'Tales of Berseria' Is a Brilliant, Dark Departure for the Series

The newest Tales game goes for vengeance over cutesy tropes.

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Feb 25 2017, 4:00pm

"Fool that I am," said he,"that I did not tear out my heart the day I resolved to revenge myself." - Alexandre Dumas, The Count of Monte Cristo

Tales of Berseria pulls very few punches in its opening moments. After establishing a calm, quiet life in a rural village for protagonist Velvet Crowe, the story quickly switches gears. Her brother is murdered by her own mentor, and in a fit of rage she becomes a demon of vengeance, killing townspeople before being locked away in a cell for several years.

In her cell, Velvet bides her time. She waits, feeding on less fortunate prisoners conspicuously dropped into her domain. She hears stories of the world's savior Artorias, whose ritual that night saved the world. Only she knows what it cost, and regardless of the outcome, she has only one goal in mind: to kill the world's savior, to quench the rage building inside her and avenge her late and last remaining relative.

Playing the villain isn't a wholly revolutionary concept in video games; recent games like Tyranny and Nefarious have done so, exploring the concept of playing as a member of the dark side. For Tales of Berseria, and the Tales series as a whole, Velvet Crowe's journey for vengeance is a stark departure from an otherwise traditional thread.

One of the longest running Japanese role-playing game series, the Tales games date back to Tales of Phantasia in 1995 for the Super Famicom, where a young man Cress joins forces with a young priestess girl named Mint, on a quest to save the world from an evil sorcerer named Dhaos.

Tales games since have mostly fallen into a similar mold. A long journey or pilgrimage, a character is embued with an angelic or otherworldly power that also shortens their lifespan, a tomboy mage, a mentor figure who turns on you, and many other tropes populate the pages and beats of Tales' narratives.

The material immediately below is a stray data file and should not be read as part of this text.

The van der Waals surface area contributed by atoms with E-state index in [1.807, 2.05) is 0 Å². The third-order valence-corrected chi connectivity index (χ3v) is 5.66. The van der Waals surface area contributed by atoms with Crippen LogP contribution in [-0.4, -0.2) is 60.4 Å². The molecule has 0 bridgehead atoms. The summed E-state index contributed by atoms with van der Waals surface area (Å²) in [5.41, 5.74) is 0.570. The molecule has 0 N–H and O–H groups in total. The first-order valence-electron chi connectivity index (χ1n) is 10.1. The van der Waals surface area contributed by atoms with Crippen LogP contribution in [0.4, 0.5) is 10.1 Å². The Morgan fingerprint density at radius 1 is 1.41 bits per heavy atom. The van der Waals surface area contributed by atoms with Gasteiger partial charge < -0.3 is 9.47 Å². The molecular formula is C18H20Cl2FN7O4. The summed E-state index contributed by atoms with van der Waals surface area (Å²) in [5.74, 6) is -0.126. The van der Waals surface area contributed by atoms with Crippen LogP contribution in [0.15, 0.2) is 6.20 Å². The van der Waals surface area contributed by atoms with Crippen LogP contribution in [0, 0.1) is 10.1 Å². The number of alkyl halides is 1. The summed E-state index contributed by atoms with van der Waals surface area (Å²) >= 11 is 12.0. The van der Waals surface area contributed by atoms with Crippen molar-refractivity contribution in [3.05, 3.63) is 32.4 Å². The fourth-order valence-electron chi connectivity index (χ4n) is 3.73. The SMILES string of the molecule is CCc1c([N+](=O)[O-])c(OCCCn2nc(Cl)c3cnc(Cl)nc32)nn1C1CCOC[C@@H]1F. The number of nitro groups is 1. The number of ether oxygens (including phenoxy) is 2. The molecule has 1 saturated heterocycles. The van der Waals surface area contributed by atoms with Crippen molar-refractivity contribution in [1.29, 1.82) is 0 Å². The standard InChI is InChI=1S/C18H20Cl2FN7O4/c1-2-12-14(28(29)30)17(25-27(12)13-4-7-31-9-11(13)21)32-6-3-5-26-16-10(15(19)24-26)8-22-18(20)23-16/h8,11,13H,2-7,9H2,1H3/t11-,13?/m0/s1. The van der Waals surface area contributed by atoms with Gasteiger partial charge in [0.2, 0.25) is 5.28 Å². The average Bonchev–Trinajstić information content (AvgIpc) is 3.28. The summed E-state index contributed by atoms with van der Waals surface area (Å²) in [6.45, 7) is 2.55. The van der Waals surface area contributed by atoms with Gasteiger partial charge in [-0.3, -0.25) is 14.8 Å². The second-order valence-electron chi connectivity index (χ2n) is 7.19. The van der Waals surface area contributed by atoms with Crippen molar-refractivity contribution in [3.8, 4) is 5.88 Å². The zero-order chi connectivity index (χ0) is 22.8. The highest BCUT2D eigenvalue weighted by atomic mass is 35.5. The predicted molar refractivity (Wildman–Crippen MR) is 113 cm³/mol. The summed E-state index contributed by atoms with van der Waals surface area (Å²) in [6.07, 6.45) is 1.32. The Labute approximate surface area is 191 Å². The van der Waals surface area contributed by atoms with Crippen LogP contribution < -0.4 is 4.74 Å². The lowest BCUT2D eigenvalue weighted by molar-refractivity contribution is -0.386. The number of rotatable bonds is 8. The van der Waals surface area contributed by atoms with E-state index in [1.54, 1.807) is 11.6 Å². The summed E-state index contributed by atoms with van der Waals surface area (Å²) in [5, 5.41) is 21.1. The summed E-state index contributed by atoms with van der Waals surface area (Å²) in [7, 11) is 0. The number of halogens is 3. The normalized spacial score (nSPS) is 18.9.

Header and all Tales of Berseria screens courtesy of Bandai Namco

Tales games have had an issue with stagnation in storytelling. Past entries have been criticized across outlets for cliches and predictable plots. Though Tales generally ranks third in role-playing games in Japan, behind Final Fantasy and Dragon Quest, North American reception has not been as positive.

"Our main target audience for the Tales franchise is still ultimately Japan," said longtime series producer Hideo Baba in a 2013 interview with Destructoid. "So when we make a game we want to target our main fanbase."

Tales of Berseria is a departure from that norm, and is many ways a new foot forward for the series. Velvet Crowe is the series' first solo female protagonist (Xillia's Milla had to share the spotlight with counterpart Jude). Producer Hideo Baba stepped into a supervisor role, with Yasuhiro Fukaya taking the role of producer. In an interview with Wired, Fukaya discussed the design process of Velvet and her role in the overarching Tales series.

"To take a new step to the next decade of the Tales of series, we want to have new things that we haven't done before," Fukaya told Wired. "That's why we wanted to have Velvet as a main hero–it's the start of a new chapter."